Boys strapped to carpet looms in India, women trafficked into sex slavery across Europe, children born into bondage in Mauritania, and migrants imprisoned at gunpoint in the United States are just a few of the many forms slavery takes in the twenty-first century. There are twenty-seven million slaves alive today, more than at any point in history, and they are found on every continent in the world except Antarctica. To Plead Our Own Cause contains ninety-five narratives by slaves and former slaves from around the globe.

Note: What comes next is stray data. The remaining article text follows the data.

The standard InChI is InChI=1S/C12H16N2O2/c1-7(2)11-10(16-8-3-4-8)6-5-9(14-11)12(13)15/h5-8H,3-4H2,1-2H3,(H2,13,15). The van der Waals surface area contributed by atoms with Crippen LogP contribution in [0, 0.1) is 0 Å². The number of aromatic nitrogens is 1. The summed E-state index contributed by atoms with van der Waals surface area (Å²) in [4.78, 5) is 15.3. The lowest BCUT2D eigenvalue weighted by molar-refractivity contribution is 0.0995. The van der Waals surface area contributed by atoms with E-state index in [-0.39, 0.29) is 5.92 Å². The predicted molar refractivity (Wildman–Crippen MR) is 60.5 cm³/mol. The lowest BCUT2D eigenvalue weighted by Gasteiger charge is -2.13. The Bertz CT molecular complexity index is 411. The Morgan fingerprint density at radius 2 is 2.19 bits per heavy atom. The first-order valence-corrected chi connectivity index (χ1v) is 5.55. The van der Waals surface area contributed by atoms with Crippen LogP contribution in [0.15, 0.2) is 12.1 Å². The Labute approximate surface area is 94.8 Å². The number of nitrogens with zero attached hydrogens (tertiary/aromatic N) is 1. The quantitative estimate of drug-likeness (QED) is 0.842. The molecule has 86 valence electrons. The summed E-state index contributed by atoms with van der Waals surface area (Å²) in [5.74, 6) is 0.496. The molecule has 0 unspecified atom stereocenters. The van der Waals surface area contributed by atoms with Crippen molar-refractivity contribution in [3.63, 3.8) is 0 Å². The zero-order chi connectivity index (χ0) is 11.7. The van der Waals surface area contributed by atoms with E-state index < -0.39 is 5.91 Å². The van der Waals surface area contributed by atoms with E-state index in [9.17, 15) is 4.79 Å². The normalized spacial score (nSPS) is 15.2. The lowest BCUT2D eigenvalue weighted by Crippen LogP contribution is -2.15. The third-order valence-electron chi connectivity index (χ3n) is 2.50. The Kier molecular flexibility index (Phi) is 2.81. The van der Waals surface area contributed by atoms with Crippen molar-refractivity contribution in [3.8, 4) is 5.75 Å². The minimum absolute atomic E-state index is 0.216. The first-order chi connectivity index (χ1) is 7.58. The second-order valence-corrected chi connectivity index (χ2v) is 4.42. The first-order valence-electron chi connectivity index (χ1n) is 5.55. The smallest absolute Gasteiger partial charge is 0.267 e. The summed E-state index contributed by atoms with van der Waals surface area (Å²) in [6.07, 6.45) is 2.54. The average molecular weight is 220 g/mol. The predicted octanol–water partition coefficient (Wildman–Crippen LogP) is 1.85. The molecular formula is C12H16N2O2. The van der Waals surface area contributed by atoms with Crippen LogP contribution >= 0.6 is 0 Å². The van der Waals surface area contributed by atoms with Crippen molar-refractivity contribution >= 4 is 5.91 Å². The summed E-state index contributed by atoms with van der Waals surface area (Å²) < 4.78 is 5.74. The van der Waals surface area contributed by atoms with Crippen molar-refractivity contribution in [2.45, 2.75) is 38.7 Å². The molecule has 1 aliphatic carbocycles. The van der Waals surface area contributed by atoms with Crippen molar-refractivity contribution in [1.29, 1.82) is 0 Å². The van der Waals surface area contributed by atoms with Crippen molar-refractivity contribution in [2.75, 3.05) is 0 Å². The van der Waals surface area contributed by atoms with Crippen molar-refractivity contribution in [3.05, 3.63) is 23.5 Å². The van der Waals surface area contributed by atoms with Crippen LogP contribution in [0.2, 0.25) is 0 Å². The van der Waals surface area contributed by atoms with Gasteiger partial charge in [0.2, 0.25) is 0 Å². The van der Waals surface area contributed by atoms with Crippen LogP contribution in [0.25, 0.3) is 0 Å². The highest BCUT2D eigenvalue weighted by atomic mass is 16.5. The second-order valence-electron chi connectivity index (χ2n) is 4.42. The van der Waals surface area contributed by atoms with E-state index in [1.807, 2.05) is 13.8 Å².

It’s seems inconceivable in the 21st century, but human trafficking is now the world’s fastest-growing illegal industry: according to U.S. government estimates, between 700,000 and two million people have become victims. Following three years of in-depth research, award-winning author and journalist Louisa Waugh has produced a vivid, unflinching account of how this immoral commerce operates and why it thrives. Throughout Eastern Europe, a combination of war and poverty has led to women being sold in bars, confined, and coerced into sex work. And while Waugh focuses especially on one woman, Olga, who tells her own story in angry, heartbreaking detail, she also introduces us to many others across Europe including Nigerian women in Italy and migrants trapped in other forms of forced labor. She helps us understand why, in spite of global awareness, relentless anti-trafficking campaigns, and increasing numbers of imprisonments, this type of crime hasn’t disappeared…and why, in spite of everything, there is hope for change.